08 July, 2017
Antibiotic-resistant bacteria that colonize surfaces and medical equipment are causing alarming annual rises in the number of patients becoming infected in hospitals and clinics. A KAUST team is working to reduce these numbers with a smart polymer that changes color and activates natural antimicrobial enzymes when bacterial contamination is detected.
Constant exposure to salivary bacteria makes dental tools, such as reusable X-ray imaging plates, ideal environments for virulent biofilms. One solution to this problem is to coat devices with polymers embedded with nanoscale crystals that slowly release silver ions, a broad-spectrum biocide agent. However, challenges with nanoparticle leaching, have thwarted advancement of this technology.
Associate Professor Niveen Khashab, her PhD student Shahad Alsaiari and colleagues from the University’s Advanced Membranes and Porous Materials Center realized that switching to gold nanoparticles could give antimicrobial coatings detection capabilities—these tiny crystals have sensitive optical properties that can be tuned to spot specific biomolecular interactions. But incorporating them safely into polymers required new types of nanofillers.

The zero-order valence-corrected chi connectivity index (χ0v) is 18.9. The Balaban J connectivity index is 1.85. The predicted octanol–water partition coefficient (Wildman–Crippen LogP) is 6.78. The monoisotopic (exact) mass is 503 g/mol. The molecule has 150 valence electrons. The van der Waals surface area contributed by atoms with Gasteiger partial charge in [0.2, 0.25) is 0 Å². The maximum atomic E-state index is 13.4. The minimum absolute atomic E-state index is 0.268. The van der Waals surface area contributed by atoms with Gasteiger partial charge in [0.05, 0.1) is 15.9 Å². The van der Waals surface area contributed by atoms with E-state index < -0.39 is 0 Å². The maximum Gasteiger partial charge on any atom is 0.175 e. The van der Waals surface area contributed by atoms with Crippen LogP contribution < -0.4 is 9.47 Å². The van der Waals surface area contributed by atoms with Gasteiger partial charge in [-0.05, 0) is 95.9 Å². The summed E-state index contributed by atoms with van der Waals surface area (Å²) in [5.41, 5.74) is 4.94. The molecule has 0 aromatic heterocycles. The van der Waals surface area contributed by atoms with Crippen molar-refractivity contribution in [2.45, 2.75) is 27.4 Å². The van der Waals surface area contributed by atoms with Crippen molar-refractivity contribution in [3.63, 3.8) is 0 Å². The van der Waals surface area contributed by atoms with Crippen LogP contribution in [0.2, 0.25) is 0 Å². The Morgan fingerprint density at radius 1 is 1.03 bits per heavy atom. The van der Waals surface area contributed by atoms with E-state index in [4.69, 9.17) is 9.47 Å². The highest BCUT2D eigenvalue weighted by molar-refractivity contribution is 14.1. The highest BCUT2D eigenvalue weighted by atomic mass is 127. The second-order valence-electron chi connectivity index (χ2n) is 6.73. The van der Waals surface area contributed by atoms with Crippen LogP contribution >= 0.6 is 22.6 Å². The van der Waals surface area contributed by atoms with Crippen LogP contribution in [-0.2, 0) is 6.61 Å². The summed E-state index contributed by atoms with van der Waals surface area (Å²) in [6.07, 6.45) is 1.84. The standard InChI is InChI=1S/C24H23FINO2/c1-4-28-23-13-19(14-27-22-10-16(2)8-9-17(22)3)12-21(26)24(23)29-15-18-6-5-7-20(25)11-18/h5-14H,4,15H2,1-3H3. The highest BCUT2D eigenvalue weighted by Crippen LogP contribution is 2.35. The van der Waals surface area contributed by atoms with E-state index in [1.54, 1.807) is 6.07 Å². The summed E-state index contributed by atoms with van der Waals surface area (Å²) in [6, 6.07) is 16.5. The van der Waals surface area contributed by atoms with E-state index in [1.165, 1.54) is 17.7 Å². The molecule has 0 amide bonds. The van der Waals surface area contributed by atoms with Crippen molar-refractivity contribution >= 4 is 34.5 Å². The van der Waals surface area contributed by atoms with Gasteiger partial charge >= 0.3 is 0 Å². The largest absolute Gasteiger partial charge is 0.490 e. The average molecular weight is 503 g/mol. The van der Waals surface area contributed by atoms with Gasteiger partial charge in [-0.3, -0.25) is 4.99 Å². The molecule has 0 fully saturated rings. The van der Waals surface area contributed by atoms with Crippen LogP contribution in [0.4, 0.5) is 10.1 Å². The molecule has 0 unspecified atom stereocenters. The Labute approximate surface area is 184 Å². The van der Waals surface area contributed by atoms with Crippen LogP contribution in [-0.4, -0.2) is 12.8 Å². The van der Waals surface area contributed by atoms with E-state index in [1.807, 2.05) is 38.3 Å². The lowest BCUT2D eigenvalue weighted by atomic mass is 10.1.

“Nanofillers are small chemical agents distributed in the matrix of a polymer composite,” explains Khashab. “They’re dopants, so they improve on the regular material and introduce new properties—in our case, making the coating antibacterial.”
The team’s approach uses gold nanoclusters treated with lysozyme enzymes that have innate defenses against pathogens, such as Escherichia coli, commonly known as E. coli. They attached these colloids to the surface of slightly larger, porous silica nanoparticles stuffed with antibiotic drug molecules.